While "All-American Boy" is told from the gay man's perspective, Grand said he knew its tale of unrequited love would resonate across lines of sexuality. He's received hundreds of postings on YouTube, Twitter and Facebook from viewers, both straight and gay, saying they understand such rejection and heartache.
"I'm not a cryer," noted Grand. "But since this all began, since people have been reaching out, I've been beyond moved, because so many people have felt what I felt, been through what I've been through."Grand said that upon discovering he was gay in eighth grade, he told friends, which quickly got back to his parents. They insisted he go to so-called "straight therapy," which he endured for five years. But it didn't work.
He logged his full freshman year at Belmont University in Nashville, but, due to the costs, returned to Chicago. His recent employment has run the gamut from modeling to supplying music for Catholic church events, the latter being what he called the "food-money" gig.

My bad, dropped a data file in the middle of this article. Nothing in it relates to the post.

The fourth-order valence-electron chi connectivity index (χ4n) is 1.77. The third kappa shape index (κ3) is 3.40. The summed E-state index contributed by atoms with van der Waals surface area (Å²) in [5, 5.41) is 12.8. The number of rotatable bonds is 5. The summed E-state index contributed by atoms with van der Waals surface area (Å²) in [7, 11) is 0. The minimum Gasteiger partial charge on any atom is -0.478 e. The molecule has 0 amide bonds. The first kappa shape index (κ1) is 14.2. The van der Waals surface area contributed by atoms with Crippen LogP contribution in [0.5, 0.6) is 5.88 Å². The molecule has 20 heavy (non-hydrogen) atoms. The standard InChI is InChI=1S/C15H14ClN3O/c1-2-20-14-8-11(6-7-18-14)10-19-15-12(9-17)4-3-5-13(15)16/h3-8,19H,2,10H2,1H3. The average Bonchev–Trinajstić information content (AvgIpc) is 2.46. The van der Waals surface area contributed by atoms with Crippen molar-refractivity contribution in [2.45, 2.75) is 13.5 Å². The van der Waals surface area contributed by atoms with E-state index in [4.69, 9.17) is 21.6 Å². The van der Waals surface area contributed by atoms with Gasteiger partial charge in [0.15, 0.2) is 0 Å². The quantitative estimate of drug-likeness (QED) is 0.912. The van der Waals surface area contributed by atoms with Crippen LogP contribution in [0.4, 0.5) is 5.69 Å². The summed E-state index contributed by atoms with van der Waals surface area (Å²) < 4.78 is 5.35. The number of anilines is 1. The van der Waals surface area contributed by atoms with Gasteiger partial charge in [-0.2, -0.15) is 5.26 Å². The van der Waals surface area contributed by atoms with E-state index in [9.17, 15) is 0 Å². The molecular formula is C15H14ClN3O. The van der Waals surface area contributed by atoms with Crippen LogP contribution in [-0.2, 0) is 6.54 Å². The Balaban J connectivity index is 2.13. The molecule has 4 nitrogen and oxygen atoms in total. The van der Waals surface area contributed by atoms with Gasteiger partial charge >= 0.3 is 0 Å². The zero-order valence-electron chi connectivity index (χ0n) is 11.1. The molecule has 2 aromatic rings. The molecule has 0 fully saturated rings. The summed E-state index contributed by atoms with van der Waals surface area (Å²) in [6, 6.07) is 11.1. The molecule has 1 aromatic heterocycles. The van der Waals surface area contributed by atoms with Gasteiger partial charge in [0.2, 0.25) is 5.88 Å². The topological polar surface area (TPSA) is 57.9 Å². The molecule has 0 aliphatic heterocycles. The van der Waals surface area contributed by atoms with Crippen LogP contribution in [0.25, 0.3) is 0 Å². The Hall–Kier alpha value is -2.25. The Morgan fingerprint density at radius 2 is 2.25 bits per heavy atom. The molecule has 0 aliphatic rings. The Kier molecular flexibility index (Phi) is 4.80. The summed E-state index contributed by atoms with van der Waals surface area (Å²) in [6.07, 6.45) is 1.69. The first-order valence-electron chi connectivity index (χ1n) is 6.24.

Grand said he has no idea where the YouTube success may take him, though he does admit he's "not much of a singer" and more of a songwriter. "Of course, I want to continue to grow as a man and grow as an artist," he commented.In contrast, there are all of those thrifty people in emerging markets. They save vast amounts of money that can be used for investments in growing economies. With strong family traditions, they eschew debt in any form. Or do they? Actually they don’t. Given the chance, consumers around the world act more or less the same. Credit card abuse is a universal past-time. But this time the credit bubble is no longer in the US.